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A Gladiator in Court and Karate Studio : Lawyer Passes On Samurai Attitude to His Students

May 23, 1991|KAREN DENNE | SPECIAL TO THE TIMES

Dressed in a gray suit and driving his sleek black Porsche Carrera targa, Alan Weil looks every bit the stereotypical LA LAW-yer.

He arrives at a West Los Angeles studio, and goes to a back room to change out of what he calls his "lawyer's costume." Moments later, Weil emerges, his 5-foot, 6-inch frame wrapped in a white karate gi tied with a fraying black belt.

The 42-year-old corporate lawyer, who years ago left his job as a federal prosecutor in the U.S. attorney's office because he didn't make enough money, is now doing pro bono work--in karate.

Weil is a trial lawyer and partner in the Century City law firm Armato, Gaims, Weil, West & Epstein. But twice a week, as a UCLA Extension instructor, he teaches a handful of students the art of Shotokan karate and self-defense techniques at the West L.A. Karate School. Weil turns over his $400-a-semester fee to the karate school.

Although there might not appear to be a connection between law and karate, Weil insists that there is, for him.

"When I get ready to try a case, I'm taking on the role of a warrior for a client. I try to take on the attitude that a samurai would," said Weil, who holds a third-degree black belt. "If you're not willing to take the risk . . . then I don't think you can be a great trial lawyer."

Weil's law partners say he is successful in that role.

"He's a gladiator," said Leonard Armato, who specializes in sports law. "I believe that he assumes that role as actors assume various roles. His battlefield is the world of litigation.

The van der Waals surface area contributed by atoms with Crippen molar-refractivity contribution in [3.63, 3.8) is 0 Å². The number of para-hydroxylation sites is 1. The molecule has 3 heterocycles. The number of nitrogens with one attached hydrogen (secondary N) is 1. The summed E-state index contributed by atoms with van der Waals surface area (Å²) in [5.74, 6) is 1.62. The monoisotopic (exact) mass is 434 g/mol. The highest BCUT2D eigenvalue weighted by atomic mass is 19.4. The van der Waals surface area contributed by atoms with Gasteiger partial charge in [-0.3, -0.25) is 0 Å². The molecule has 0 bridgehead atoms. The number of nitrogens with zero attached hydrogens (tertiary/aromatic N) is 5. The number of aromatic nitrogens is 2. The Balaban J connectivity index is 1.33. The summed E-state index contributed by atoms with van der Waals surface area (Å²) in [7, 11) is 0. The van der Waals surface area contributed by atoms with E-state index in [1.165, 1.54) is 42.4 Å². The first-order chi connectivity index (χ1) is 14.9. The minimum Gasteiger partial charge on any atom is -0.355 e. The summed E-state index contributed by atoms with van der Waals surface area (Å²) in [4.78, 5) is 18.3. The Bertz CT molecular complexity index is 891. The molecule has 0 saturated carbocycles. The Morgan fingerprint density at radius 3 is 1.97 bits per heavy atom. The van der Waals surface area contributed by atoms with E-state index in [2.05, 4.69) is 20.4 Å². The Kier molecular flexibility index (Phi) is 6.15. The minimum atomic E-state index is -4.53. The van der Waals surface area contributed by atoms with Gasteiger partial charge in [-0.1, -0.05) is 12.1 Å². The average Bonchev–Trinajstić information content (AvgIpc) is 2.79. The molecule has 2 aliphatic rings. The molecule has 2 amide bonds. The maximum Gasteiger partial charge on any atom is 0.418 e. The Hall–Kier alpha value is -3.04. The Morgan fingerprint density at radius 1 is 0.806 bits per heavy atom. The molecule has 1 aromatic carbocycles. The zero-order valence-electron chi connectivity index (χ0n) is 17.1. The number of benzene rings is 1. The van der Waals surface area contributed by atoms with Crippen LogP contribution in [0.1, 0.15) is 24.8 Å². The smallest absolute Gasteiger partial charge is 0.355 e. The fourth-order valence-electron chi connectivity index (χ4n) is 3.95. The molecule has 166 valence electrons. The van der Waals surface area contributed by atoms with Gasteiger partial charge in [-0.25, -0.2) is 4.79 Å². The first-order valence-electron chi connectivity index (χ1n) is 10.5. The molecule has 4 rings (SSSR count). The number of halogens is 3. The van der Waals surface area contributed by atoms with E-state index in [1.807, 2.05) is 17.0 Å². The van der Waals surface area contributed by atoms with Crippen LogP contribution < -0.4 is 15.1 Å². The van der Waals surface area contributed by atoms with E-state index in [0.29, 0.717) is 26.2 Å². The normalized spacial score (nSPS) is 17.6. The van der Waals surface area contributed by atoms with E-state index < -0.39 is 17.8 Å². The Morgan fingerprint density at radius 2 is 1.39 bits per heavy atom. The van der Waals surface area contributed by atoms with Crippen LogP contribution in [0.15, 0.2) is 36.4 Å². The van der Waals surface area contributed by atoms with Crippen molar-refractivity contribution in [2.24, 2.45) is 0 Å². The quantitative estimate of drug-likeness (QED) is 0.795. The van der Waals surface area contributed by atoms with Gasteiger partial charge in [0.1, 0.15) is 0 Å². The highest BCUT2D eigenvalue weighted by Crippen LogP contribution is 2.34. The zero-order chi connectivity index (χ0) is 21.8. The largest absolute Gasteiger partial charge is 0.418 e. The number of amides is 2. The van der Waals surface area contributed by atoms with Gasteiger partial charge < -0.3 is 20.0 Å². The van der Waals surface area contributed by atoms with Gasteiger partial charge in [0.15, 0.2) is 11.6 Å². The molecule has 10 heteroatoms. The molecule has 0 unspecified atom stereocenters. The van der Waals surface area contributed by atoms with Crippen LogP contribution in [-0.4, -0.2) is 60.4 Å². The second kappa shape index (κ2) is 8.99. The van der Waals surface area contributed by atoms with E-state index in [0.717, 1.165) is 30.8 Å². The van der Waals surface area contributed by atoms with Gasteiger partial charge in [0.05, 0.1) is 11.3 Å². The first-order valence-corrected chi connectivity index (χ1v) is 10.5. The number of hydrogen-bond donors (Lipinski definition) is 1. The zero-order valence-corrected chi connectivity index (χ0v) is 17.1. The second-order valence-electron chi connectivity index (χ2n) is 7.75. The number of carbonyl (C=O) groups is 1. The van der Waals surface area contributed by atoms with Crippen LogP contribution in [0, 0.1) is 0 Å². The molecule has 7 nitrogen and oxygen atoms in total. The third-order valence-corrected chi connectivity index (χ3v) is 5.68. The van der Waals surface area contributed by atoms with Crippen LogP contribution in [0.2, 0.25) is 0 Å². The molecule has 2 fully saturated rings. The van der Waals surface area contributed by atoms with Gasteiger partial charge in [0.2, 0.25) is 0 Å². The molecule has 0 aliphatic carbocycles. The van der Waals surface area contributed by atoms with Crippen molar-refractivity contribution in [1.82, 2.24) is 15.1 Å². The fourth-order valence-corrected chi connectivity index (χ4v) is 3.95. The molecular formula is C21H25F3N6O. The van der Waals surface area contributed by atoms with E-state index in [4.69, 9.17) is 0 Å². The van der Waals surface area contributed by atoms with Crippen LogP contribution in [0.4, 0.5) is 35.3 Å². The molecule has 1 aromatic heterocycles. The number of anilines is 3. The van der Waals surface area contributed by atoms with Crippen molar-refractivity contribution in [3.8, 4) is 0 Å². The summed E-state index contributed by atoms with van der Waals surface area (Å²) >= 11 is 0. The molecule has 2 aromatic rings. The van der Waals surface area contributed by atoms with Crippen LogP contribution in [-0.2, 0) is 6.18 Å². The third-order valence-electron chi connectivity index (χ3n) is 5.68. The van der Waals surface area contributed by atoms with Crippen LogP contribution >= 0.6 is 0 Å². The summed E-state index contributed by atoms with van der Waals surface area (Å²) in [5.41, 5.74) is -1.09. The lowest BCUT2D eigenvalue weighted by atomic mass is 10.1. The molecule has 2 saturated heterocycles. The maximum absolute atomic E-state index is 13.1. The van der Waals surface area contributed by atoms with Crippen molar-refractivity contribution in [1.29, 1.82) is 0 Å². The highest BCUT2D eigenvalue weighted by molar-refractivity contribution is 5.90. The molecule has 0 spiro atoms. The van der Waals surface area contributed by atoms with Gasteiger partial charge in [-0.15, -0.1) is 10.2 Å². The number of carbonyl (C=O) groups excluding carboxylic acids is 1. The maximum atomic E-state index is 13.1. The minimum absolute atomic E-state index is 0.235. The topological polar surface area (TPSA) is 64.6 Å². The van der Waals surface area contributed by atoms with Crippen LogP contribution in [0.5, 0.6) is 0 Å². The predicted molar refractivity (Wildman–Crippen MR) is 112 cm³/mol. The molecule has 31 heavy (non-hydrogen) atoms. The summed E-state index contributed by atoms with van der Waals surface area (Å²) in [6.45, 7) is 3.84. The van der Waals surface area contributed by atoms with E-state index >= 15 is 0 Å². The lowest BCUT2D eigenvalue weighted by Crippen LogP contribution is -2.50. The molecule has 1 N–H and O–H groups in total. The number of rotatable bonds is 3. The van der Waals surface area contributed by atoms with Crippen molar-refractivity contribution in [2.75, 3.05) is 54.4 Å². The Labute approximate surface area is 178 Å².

"He has a way of carrying himself which is particularly intimidating," Armato said. "While he is not particularly big in stature, he makes up for it with the aura he projects."

It is that carriage that Weil tries to pass on to his karate students, who are mostly professional people.

"We teach people how to walk, stand, how to move in certain ways that you're giving off signals that this is not someone who is a victim. And the same is true with the practice of law," Weil said. "You have to create the impression that the other side knows they're up against someone who is not going to be a pushover."

On the polished hardwood floor of the karate studio, called a dojo, Weil and his seven students do a few stretching exercises and then pair up to practice fending off knife attacks, using four-inch plastic blades. Later, battling invisible attackers, Weil and his students review how to break out of a chokehold.

Weil concentrates on teaching the basic kata, a series of 21 prescribed movements. The Shotokan style of karate that Weil teaches is designed to incapacitate an opponent with a single punch or kick.

"You develop an awareness of yourself and everything around you," said Joe Reichmann, a federal judge who is taking the class.

"It's nice to feel like I can take care of myself," said Leslie Gallagher, 28, who enrolled in the class after she was attacked three times in five years.

Weil began learning karate in 1977 when he took the UCLA Extension class he now teaches from George Takahashi, founder of the nonprofit West L.A. Karate School. He went on to train for several months in Hawaii and eventually earned a first-degree black belt. After leaving the U.S. attorney's office, Weil traveled for a year to continue training before going into private practice.

Weil has only had to defend himself once with his martial arts skills. While in Tasmania, someone attacked him from behind with a knife. After Weil disarmed and immobilized his attacker, both men were taken to a hospital. Weil needed three stitches in the palm of his left hand; his attacker required orthopedic surgery.

Weil considers the incident a failure. "Most serious students of martial arts don't get into physical altercations, and it's considered a failing if it happens," he said.

Although he's never been physically attacked in the courtroom, Weil said he applies his martial arts philosophy to his trials.

"Confrontation is very important in the practice of law," he said. "It's also important in martial arts in the sense that it's not so much you're backing off from a confrontation, it's that you're creating an environment in which the other person doesn't want to confront you."

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